“Remodeling” Your Career in 2022

Career & WorkplaceLinkedInResumes

Today, while mindlessly browsing through social media, I came across an article containing a list of home trends that “are on their way out”.  Since I have just recently updated several areas of my home, I was intrigued and moved forward with reading, hoping that one of my remodeling projects wasn’t on the “out” list. I had only read a few snippets of the article when my mind wandered back to work, and I thought about what types of job search and resume trends have also been sent to pasture over the years? The following are some of the “ins/outs” to be thinking about as you embark on your next career “remodeling” project.

Your Resume:

In: Career Summary

Out: Objective

Starting at the top of your resume with the word “Objective” that tells the reader what you are “seeking” in your next career move is a big no-no, and OMG, so bland and boring. Just don’t. Instead, craft a compelling, leadership-focused, and keyword-saturated career summary that packs a punch and pulls the reader in wanting to learn more about you.

In: Accomplishments

Out: Daily job responsibilities

While you were hired to do certain tasks, those are not all that should be on your resume. Today’s resumes need to be accomplishment- and not task-focused. Use your career history section to show readers the impact you made in your past roles. Did your efforts result in revenue generation? Improvements in efficiency/productivity? Sharing the results of your work on your resume only enhances the reader’s understanding of the potential you have and the value you can offer in future roles.

 

Your Online Persona:

In: Presence on LinkedIn

Out: No presence on LinkedIn

LinkedIn is the world’s premier professional networking site for a reason – it works. Whether you’re actively seeking a new job or just trying to build your brand and connect with peers in your field, LinkedIn is where you need to be. Sign up for initial services is free, and if you need additional features and can afford them, LinkedIn has them ready for you. Be sure you fill out all relevant sections to build your profile, and make your content engaging so that it builds your brand appropriately and markets you for you jobs in your field.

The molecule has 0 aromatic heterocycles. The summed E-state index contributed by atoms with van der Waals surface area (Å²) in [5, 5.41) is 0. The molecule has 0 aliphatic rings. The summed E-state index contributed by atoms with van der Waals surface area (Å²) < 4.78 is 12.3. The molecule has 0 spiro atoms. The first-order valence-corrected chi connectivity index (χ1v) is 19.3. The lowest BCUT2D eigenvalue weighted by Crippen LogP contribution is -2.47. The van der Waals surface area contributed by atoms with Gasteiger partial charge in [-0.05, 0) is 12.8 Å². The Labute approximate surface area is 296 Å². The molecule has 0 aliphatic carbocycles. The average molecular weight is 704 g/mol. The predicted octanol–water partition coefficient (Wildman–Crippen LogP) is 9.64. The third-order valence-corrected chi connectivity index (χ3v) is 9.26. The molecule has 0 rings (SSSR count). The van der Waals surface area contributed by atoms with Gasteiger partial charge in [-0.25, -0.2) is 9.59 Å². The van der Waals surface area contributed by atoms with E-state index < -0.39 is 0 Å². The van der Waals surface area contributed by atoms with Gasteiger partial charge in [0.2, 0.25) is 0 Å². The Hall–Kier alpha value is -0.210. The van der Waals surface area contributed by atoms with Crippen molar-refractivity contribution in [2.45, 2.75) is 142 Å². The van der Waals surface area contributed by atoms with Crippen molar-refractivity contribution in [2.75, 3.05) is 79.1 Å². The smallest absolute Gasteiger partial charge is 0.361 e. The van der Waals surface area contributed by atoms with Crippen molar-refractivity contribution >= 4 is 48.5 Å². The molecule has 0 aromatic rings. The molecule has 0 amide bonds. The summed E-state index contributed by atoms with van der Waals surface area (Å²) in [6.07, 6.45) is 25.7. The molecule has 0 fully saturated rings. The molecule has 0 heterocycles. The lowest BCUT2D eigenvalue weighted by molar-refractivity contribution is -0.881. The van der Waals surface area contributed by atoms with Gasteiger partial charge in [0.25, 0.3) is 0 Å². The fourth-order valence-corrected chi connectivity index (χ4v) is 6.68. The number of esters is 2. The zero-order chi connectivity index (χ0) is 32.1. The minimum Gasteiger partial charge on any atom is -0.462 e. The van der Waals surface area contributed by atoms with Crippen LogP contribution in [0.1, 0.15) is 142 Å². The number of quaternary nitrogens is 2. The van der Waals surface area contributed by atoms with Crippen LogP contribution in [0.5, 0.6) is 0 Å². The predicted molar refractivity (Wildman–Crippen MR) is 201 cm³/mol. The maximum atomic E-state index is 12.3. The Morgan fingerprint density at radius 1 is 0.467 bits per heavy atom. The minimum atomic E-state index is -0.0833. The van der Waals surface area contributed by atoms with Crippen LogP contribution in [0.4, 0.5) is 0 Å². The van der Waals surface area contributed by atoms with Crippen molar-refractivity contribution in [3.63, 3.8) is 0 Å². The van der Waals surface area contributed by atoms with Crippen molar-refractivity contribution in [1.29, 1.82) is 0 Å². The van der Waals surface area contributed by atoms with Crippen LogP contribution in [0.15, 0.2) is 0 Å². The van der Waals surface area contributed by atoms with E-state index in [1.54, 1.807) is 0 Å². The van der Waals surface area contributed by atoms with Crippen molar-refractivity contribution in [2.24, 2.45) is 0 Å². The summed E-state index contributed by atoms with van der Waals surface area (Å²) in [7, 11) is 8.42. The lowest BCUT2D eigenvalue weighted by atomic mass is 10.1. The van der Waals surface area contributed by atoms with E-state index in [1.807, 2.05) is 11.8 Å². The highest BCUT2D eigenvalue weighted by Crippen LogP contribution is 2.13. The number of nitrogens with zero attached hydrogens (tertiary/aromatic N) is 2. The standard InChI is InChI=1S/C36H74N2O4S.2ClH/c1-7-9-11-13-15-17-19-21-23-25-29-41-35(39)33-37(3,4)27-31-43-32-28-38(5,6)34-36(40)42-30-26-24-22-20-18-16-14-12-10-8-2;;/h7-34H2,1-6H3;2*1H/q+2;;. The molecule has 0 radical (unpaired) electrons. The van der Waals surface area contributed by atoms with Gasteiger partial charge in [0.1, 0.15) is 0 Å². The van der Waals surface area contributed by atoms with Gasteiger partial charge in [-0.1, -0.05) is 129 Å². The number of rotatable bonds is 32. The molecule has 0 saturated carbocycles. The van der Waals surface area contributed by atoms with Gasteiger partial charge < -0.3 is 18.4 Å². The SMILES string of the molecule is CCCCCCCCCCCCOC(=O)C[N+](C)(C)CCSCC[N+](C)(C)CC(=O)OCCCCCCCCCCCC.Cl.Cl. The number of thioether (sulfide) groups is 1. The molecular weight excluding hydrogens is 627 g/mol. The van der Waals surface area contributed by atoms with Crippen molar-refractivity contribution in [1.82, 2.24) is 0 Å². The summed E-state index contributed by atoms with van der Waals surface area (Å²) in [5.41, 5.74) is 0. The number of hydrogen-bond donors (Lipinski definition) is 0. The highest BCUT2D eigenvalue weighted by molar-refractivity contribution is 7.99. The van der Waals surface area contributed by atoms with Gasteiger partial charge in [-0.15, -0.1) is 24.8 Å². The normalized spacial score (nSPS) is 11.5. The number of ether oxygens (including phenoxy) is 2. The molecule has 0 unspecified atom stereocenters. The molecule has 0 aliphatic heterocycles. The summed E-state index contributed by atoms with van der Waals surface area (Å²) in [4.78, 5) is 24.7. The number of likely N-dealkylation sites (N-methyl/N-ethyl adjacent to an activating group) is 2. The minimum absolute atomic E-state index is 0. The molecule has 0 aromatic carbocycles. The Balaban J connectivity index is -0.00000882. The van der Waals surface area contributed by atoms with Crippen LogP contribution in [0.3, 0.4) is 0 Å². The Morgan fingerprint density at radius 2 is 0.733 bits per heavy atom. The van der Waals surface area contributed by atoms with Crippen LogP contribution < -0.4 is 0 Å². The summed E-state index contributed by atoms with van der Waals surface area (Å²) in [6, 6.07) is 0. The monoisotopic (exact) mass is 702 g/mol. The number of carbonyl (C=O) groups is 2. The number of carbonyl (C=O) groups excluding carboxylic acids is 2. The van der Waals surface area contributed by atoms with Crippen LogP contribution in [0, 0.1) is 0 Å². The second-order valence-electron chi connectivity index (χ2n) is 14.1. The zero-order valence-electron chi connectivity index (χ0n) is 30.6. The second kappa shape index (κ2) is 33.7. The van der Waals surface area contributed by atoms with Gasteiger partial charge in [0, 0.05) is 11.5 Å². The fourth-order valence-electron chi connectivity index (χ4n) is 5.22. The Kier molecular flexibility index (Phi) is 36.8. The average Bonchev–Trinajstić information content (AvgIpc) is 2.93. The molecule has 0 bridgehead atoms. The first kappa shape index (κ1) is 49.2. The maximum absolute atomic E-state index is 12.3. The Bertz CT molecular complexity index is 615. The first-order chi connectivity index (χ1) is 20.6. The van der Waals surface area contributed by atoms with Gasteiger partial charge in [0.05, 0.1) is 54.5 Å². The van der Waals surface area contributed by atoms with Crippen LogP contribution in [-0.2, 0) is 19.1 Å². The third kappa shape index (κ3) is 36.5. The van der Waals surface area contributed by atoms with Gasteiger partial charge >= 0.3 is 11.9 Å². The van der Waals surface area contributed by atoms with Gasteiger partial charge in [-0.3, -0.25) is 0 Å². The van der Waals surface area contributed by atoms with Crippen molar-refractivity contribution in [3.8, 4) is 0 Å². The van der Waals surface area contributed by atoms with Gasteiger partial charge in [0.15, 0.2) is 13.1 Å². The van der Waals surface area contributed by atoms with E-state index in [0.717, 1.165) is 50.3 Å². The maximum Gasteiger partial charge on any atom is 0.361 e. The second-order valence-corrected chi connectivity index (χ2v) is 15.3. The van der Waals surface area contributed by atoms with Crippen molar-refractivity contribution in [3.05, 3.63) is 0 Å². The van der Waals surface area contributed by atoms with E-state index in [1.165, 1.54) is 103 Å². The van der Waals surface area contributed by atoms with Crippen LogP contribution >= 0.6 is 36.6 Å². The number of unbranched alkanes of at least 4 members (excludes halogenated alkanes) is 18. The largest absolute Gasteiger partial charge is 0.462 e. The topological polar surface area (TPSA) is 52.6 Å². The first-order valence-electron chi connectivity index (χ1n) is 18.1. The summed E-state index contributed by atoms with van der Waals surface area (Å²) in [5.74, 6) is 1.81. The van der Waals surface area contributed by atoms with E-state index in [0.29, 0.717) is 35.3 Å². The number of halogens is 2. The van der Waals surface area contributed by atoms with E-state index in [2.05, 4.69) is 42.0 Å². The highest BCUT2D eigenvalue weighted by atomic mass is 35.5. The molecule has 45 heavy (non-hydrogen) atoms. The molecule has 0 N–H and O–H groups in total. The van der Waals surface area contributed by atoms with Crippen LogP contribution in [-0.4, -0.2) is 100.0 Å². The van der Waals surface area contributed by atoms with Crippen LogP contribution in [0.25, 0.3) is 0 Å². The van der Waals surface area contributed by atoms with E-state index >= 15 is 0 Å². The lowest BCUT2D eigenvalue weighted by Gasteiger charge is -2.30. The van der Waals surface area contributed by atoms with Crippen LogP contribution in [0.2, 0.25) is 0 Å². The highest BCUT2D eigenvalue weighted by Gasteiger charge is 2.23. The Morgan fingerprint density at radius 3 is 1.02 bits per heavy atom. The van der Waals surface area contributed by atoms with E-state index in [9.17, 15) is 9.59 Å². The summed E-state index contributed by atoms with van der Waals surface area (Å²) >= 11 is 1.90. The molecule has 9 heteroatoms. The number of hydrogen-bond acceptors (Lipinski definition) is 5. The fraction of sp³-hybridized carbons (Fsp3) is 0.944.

Your Job Search Acumen:

In: Networking, Recruiters, Resume Distribution

Out: Sitting by the phone

So many of our clients tell us that they aren’t getting calls for interviews. So, we ask, what are YOU doing to put yourself out there as a viable candidate? Just applying for a job doesn’t always do the trick. You need to apply, follow-up, and keep looking until you start hearing back from companies and actually have interviews set up. Even if you get an interview scheduled-that doesn’t mean you’re going to get the job. It’s up to you to keep applying, networking, etc. until you land your dream job. Sitting by the phone day after day waiting for a call from the one company you applied to will only result in frustration and more than likely, no further along in your job search. Find a recruiter, network on professional sites like LinkedIn, and just get yourself out there. If you don’t know where to find a recruiter on your own, find a company that offers a resume distribution service where your resume can be sent out to literally thousands of recruiters in a matter of minutes.

YOU control the pace of your search and the number of places you apply. Make a list of companies and track when you applied, if you heard back, interview schedules, etc. If you are unemployed, your job search should be treated as a full-time job and deserves focus and time to get you to the next level.

 

Where to Find Jobs:

In: LinkedIn, Networking, Online Job Boards and Employment Sites

Out: One source shopping